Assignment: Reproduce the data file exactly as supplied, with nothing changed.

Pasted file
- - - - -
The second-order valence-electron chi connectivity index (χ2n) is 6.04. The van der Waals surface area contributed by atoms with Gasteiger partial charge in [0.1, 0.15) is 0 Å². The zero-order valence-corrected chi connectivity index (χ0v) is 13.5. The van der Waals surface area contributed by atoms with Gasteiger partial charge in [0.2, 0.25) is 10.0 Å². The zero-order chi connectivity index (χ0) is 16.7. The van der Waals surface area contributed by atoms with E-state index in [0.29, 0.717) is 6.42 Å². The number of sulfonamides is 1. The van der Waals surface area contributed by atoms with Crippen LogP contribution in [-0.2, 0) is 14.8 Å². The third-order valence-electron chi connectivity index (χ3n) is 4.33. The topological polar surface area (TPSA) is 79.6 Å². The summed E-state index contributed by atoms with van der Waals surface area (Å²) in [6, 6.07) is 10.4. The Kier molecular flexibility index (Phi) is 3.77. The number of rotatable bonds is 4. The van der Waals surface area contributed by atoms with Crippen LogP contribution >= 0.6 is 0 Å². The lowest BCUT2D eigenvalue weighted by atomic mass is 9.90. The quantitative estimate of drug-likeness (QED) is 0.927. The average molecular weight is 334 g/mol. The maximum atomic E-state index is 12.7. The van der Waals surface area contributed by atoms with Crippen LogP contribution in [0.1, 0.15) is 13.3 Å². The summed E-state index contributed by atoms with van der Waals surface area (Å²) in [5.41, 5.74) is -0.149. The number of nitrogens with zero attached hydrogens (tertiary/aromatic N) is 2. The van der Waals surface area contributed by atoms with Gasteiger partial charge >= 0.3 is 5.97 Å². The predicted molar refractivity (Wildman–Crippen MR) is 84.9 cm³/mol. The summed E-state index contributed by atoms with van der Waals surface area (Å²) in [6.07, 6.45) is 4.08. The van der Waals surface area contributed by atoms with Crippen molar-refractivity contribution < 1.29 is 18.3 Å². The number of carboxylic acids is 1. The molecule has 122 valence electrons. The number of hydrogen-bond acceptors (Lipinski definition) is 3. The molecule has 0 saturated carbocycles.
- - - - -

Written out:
The second-order valence-electron chi connectivity index (χ2n) is 6.04. The van der Waals surface area contributed by atoms with Gasteiger partial charge in [0.1, 0.15) is 0 Å². The zero-order valence-corrected chi connectivity index (χ0v) is 13.5. The van der Waals surface area contributed by atoms with Gasteiger partial charge in [0.2, 0.25) is 10.0 Å². The zero-order chi connectivity index (χ0) is 16.7. The van der Waals surface area contributed by atoms with E-state index in [0.29, 0.717) is 6.42 Å². The number of sulfonamides is 1. The van der Waals surface area contributed by atoms with Crippen LogP contribution in [-0.2, 0) is 14.8 Å². The third-order valence-electron chi connectivity index (χ3n) is 4.33. The topological polar surface area (TPSA) is 79.6 Å². The summed E-state index contributed by atoms with van der Waals surface area (Å²) in [6, 6.07) is 10.4. The Kier molecular flexibility index (Phi) is 3.77. The number of rotatable bonds is 4. The van der Waals surface area contributed by atoms with Crippen LogP contribution >= 0.6 is 0 Å². The lowest BCUT2D eigenvalue weighted by atomic mass is 9.90. The quantitative estimate of drug-likeness (QED) is 0.927. The average molecular weight is 334 g/mol. The maximum atomic E-state index is 12.7. The van der Waals surface area contributed by atoms with Crippen LogP contribution in [0.1, 0.15) is 13.3 Å². The summed E-state index contributed by atoms with van der Waals surface area (Å²) in [5.41, 5.74) is -0.149. The number of nitrogens with zero attached hydrogens (tertiary/aromatic N) is 2. The van der Waals surface area contributed by atoms with Gasteiger partial charge >= 0.3 is 5.97 Å². The predicted molar refractivity (Wildman–Crippen MR) is 84.9 cm³/mol. The summed E-state index contributed by atoms with van der Waals surface area (Å²) in [6.07, 6.45) is 4.08. The van der Waals surface area contributed by atoms with Crippen molar-refractivity contribution < 1.29 is 18.3 Å². The number of carboxylic acids is 1. The molecule has 122 valence electrons. The number of hydrogen-bond acceptors (Lipinski definition) is 3. The molecule has 0 saturated carbocycles.